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Ian Stephens (ianstephens) Captain
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Your query is quite a common one in the world of flight simulators and can often arise due to a variety of factors. Let's dissect this issue to understand its possible causes and then move on to the solutions.

To start off, the symptoms you are experiencing - squares of ground displaying as water or plain blue patches - are typically indicative of a conflict between various scenery elements in your Microsoft Flight Simulator X: Steam Edition (or FSX:SE for short).

  • In flight simulators, the environment is often composed of multiple layers of scenery (similar to layers in Photoshop, if that analogy helps). Each layer corresponds to different types of geographical features, including terrain, bodies of water, artificial structures, etc.
  • Issues arise when these layers do not align properly, or when a higher priority layer (such as custom photoreal sceneries) does not have complete data coverage, thus revealing lower priority, default layers underneath.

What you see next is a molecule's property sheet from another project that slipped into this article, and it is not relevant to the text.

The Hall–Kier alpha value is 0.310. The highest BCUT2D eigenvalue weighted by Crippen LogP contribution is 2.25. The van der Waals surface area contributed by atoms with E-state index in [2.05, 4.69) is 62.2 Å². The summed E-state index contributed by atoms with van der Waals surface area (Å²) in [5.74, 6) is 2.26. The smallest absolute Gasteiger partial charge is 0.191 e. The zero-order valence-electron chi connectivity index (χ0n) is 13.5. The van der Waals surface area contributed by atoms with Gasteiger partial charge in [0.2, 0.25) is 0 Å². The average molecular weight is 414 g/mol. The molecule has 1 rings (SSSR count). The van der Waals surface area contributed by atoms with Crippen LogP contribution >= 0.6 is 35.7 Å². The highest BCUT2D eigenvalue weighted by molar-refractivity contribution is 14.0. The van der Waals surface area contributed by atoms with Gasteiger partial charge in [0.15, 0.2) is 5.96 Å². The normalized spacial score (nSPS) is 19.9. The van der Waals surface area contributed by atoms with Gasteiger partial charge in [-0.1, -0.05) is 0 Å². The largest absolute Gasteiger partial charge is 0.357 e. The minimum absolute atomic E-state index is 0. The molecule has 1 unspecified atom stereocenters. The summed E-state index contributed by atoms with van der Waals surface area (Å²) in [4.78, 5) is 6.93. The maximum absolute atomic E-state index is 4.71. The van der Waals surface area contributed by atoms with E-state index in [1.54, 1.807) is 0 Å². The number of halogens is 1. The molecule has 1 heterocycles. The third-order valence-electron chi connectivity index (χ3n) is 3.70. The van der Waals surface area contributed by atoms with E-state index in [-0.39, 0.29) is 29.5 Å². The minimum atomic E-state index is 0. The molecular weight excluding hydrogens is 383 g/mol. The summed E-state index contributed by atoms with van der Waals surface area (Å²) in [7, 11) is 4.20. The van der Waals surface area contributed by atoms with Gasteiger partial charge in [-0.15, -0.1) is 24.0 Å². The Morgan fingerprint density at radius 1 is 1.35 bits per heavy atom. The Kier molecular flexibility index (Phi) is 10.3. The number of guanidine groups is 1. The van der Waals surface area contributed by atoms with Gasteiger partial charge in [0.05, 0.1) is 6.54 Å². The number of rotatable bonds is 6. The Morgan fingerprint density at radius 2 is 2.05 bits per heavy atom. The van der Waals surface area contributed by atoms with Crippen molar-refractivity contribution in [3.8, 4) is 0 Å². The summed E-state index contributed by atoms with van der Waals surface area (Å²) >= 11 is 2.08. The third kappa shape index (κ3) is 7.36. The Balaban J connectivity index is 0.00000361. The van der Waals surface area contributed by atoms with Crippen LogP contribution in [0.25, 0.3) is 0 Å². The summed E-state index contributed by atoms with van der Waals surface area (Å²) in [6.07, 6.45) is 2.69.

Luckily, there are a few ways to rectify this problem, though it may require some tinkering. Remember, it's important to backup your current settings before you make any changes, just in case.

  1. Adjusting Scenery Priorities: The first step would be to examine your scenery library within FSX:SE and check the priority of your photoreal scenery compared to the default scenery. You might want to move the photoreal scenery higher up the list, which gives it priority over the default ones.
  2. Checking Scenery Coverage: As previously mentioned, sometimes photoreal sceneries do not provide full coverage of the area they're supposed to depict. It's worth verifying whether your scenery addon covers the entire region you're flying over. If not, you might need to seek out additional or updated scenery packs.
  3. Enhancing Terrain Mesh: A more comprehensive solution would be to implement a high-quality, global terrain mesh, which provides a more detailed underlying structure for your sceneries to lay upon. The FreeMeshX scenery you can find over at Fly Away Simulation is a great example, and it's compatible with both FSX and P3D. If you're mainly flying in the USA, the LOD12 version provides even more detailed mesh for that region.

In conclusion, while these scenery glitches can be annoying, with a bit of patience and the right tools, they can be resolved. Feel free to ask if you have any more questions or if you need further clarification on any of the points above.

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